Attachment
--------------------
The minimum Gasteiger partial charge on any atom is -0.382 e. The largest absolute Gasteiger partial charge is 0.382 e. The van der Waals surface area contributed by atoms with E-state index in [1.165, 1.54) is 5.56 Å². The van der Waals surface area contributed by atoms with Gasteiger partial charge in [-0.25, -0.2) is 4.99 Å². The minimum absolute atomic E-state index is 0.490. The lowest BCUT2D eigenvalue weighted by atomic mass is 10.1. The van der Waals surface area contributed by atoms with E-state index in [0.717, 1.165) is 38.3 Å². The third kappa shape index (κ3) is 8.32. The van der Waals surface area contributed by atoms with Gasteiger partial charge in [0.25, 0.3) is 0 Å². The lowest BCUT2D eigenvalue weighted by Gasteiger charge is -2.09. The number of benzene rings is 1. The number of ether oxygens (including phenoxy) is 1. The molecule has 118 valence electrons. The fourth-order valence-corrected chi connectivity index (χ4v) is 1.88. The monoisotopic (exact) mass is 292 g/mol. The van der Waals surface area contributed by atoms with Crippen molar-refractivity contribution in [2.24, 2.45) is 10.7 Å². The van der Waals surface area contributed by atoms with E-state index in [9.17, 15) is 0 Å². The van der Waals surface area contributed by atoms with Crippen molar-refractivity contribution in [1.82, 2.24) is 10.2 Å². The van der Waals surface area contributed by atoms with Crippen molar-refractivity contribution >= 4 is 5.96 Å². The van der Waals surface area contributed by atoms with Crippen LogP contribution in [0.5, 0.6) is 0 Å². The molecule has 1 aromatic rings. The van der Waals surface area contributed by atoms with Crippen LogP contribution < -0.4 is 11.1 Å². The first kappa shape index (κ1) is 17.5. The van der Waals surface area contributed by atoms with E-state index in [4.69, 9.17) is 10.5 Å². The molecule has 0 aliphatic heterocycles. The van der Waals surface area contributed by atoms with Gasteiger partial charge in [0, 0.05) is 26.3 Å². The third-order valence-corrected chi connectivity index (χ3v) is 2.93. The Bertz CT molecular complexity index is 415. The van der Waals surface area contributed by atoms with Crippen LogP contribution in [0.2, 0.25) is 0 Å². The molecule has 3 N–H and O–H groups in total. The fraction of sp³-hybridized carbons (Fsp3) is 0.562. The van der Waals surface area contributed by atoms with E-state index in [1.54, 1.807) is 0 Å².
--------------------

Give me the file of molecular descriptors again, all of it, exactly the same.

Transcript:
The minimum Gasteiger partial charge on any atom is -0.382 e. The largest absolute Gasteiger partial charge is 0.382 e. The van der Waals surface area contributed by atoms with E-state index in [1.165, 1.54) is 5.56 Å². The van der Waals surface area contributed by atoms with Gasteiger partial charge in [-0.25, -0.2) is 4.99 Å². The minimum absolute atomic E-state index is 0.490. The lowest BCUT2D eigenvalue weighted by atomic mass is 10.1. The van der Waals surface area contributed by atoms with E-state index in [0.717, 1.165) is 38.3 Å². The third kappa shape index (κ3) is 8.32. The van der Waals surface area contributed by atoms with Gasteiger partial charge in [0.25, 0.3) is 0 Å². The lowest BCUT2D eigenvalue weighted by Gasteiger charge is -2.09. The number of benzene rings is 1. The number of ether oxygens (including phenoxy) is 1. The molecule has 118 valence electrons. The fourth-order valence-corrected chi connectivity index (χ4v) is 1.88. The monoisotopic (exact) mass is 292 g/mol. The van der Waals surface area contributed by atoms with Crippen molar-refractivity contribution in [2.24, 2.45) is 10.7 Å². The van der Waals surface area contributed by atoms with E-state index in [9.17, 15) is 0 Å². The van der Waals surface area contributed by atoms with Crippen molar-refractivity contribution in [1.82, 2.24) is 10.2 Å². The van der Waals surface area contributed by atoms with Crippen molar-refractivity contribution >= 4 is 5.96 Å². The van der Waals surface area contributed by atoms with Crippen LogP contribution in [0.5, 0.6) is 0 Å². The molecule has 1 aromatic rings. The van der Waals surface area contributed by atoms with Crippen LogP contribution < -0.4 is 11.1 Å². The first kappa shape index (κ1) is 17.5. The van der Waals surface area contributed by atoms with E-state index in [4.69, 9.17) is 10.5 Å². The molecule has 0 aliphatic heterocycles. The van der Waals surface area contributed by atoms with Gasteiger partial charge in [0, 0.05) is 26.3 Å². The third-order valence-corrected chi connectivity index (χ3v) is 2.93. The Bertz CT molecular complexity index is 415. The van der Waals surface area contributed by atoms with Crippen LogP contribution in [0.2, 0.25) is 0 Å². The molecule has 3 N–H and O–H groups in total. The fraction of sp³-hybridized carbons (Fsp3) is 0.562. The van der Waals surface area contributed by atoms with E-state index in [1.54, 1.807) is 0 Å².